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Pharmacol Ther. 2000 May;86(2):145-70.

Human immunodeficiency virus type-1 protease inhibitors: therapeutic successes and failures, suppression and resistance.

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UNC Center for AIDS Research, University of North Carolina at Chapel Hill, Chapel Hill, NC 27599, USA.


The retroviral protease (PR) is responsible for cleaving precursor proteins that contain the virion structural proteins and enzymes. Highly potent inhibitors of the human immunodeficiency virus type-1 PR have been developed, and to date, five of these inhibitors have been approved for clinical use. These inhibitors bind to the active site of the dimeric PR and represent transition state analogs. Combination therapy in which a potent protease inhibitor is combined with inhibitors of the viral DNA polymerase reverse transcriptase can result in the apparent complete suppression of virus replication. Low virus loads associated with suppressed replication are resulting in dramatic reductions in the rate of disease progression. However, incomplete suppression of virus replication results in the selection of resistant variants. Resistance to protease inhibitors is the result of mutations within the PR coding domain, and most of these mutations are able to contribute to cross-resistance among this class of inhibitors.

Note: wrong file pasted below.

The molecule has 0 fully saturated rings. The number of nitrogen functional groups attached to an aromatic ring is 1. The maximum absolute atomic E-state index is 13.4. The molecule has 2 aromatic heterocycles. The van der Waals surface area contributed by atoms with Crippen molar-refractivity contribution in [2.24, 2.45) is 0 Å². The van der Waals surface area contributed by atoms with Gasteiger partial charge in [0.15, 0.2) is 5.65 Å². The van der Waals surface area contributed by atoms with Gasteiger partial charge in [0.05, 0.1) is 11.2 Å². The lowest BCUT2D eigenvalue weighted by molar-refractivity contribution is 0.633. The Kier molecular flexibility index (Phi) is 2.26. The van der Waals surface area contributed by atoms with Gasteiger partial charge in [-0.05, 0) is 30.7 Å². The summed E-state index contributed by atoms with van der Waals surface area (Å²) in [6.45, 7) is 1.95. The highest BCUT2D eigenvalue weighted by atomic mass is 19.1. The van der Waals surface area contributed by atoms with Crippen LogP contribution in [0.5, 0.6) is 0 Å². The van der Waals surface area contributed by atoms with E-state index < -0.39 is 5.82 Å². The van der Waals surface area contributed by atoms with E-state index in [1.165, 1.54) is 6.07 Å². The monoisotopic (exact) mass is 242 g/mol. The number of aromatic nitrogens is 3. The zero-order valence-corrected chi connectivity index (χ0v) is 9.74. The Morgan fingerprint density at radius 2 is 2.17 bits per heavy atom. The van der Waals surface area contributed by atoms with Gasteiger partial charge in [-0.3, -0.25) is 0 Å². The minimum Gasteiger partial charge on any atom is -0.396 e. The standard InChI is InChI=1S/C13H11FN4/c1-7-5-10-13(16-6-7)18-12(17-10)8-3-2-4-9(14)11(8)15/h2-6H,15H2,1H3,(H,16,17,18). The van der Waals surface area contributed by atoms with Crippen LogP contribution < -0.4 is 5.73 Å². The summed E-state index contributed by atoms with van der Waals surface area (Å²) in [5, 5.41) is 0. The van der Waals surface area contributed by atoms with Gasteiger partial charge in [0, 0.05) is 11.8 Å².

[Indexed for MEDLINE]

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